How to Show Chronological Order
Posted December 14, 2009on:
Chronological order shows when something happens. This structural style is typically used to sequence instructions, steps and processes. It is also used to show the development or evolution of something over time.
Some practical applications of chronological ordering include the following examples:
- Steps in a task
- Stages of a manufacturing process
- Production schedule for a user manual
- Development of a product
- Changes in pollution levels on Earth
- History of a company
You can use chronological order to organize the entire document you are writing, or just a chapter or section within that document, or even just one procedure. How you structure your document and its parts depends entirely on your objectives, which you established in the planning phase.
Once you’ve structured your document and have started to write, you may need to show how things change over time. Perhaps you need to write instructions on how to assemble a device. Or maybe you want your readers to plant flowers and shrubs at certain times throughout the spring. So, how to “show” in addition to “tell”?
Here are some useful graphics to show chronological order:
Numbered List. Sequences the steps in a task or a process. Shows your audience where to start, where to finish, and exactly how to navigate between the first step and the last. Often used to help someone learn how to do something.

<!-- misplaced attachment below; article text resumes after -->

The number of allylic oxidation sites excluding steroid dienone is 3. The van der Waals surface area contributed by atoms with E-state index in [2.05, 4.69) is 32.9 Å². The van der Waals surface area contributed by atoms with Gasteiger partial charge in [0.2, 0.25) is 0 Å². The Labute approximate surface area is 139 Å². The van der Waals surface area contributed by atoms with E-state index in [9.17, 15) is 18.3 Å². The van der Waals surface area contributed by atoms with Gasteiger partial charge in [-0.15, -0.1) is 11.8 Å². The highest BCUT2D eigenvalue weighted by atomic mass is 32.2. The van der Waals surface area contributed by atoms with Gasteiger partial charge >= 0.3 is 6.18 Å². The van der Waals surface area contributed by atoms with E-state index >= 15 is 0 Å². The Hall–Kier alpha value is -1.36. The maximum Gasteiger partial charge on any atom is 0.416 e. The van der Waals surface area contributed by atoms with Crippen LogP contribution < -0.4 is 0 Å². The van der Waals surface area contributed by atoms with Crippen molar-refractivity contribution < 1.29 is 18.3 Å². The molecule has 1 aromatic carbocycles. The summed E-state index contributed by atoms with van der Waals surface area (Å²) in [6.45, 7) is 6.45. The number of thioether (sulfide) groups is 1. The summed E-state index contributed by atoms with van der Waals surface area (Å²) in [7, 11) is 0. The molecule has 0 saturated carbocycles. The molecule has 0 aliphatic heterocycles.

Flowchart. Orders the stages of a process or a project over time. Typically offers a higher-level view (not as detailed as a numbered list) and is often accompanied by detailed instructions or descriptions.
Calendar. Maps activities, events, production schedules and product development, for example, to one of the most common tools for tracking their occurrence and progress over time. The calendar is the iconic “time” tool.
Line Chart. Shows trends in weather, finance, the economy, health issues, and so on. In addition, line charts are used to show correlation as well as changes related to trends.
As you read your document, select sentences or paragraphs that could benefit from an accompanying graphic. The key to selecting the correct graphic is to identify exactly what the text is stating. Then translate the words into a visual image that captures the information or idea being expressed. Elizabeth Lexleigh The Write Ideas